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Static classes are evil

wrongabouteverything profile image wrong-about-everything Originally published at Medium ・3 min read

In spite of some languages, e.g., PHP, don’t have such thing as static classes, the concept is still present there. Class consisting entirely of static methods is effectively the same thing as static class.

Besides static classes are procedural and their clients are untestable (well, there are some hacks in Java and PHP, but I don’t even want to mention them), they have couple of more issues.

Classes tend to be big to huge

Since classes with static methods have nothing to do with objects, they don’t know who they are, what they should do and what they should not do. The boundaries are blurred, so we just write one instruction after another. It’s hard to stop until we’re done with our task. It is inevitably imperative and non-OOP process.

Dependencies are hidden

Code is way less readable. What’s in the class? Database query, some intense calculations, email sending? You just don’t control how many of them are in the class. One static method here, one there — and here it is, our new God object. And when you realize that, it’s already too late.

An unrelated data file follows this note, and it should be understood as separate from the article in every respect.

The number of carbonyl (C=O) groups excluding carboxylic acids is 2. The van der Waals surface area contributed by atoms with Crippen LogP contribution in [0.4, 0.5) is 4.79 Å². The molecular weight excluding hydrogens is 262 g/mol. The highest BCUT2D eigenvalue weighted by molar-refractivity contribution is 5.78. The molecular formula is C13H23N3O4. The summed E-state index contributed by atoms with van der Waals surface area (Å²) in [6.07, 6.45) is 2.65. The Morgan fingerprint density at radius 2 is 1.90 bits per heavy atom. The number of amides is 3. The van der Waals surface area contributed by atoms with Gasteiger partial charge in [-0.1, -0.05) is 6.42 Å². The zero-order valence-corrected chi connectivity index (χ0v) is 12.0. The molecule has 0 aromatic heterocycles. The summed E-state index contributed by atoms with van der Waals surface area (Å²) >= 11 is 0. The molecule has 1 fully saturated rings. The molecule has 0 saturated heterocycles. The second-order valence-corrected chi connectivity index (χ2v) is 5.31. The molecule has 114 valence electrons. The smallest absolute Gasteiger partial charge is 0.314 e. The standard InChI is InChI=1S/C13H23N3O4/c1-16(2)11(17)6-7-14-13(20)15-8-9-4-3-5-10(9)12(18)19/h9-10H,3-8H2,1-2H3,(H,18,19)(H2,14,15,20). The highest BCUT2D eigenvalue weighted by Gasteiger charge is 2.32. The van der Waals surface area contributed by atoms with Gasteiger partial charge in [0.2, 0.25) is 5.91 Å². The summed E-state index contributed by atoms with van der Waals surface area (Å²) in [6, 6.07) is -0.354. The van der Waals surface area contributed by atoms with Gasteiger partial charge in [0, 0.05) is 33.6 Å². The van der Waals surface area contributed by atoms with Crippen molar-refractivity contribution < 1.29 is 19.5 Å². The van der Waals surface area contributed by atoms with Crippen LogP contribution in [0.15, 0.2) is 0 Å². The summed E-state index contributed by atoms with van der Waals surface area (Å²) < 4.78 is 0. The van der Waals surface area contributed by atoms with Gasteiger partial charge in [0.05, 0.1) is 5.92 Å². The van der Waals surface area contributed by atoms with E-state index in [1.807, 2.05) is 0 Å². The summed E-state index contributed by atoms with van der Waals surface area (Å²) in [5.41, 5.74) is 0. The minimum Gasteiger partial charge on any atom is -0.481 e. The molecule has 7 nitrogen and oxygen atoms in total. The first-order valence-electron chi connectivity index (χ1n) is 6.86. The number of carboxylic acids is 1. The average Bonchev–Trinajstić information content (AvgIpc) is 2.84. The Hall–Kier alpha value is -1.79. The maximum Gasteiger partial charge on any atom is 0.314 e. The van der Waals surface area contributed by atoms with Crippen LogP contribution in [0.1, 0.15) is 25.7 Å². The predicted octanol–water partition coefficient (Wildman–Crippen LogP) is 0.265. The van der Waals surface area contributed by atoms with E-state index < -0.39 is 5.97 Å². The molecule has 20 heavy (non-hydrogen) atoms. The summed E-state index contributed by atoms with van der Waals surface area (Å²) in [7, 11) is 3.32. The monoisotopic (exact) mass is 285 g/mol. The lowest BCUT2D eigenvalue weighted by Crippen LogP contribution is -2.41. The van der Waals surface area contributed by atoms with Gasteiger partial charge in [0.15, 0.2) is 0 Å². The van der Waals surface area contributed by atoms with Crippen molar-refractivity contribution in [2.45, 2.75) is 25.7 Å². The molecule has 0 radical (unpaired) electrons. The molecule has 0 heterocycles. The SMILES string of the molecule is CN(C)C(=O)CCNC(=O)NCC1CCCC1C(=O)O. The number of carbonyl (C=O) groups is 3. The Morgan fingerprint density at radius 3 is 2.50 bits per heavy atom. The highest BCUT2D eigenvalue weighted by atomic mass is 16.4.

Low cohesion

Hence the class is getting less and less cohesive. If the class has a lot of dependencies, chances are that it does more than it should. For the sake of justice I should say that the possible reason of large number of dependencies is that they are at lower abstraction levels. So composing dependencies in higher-level abstractions could be the way to go.

Tight coupling

Static methods mean that they can be called from anywhere. They can be called from a lot of contexts. They have a lot of clients. So if one class needs some little special behavior to be implemented in static method, you need to make sure that none of the other clients got broken. So such reuse simply doesn’t work. I can compare it with noble (and failed) attempt to compose and reuse microservices. The resulting classes are too generic and completely unmaintainable. This results in the whole system being tightly coupled.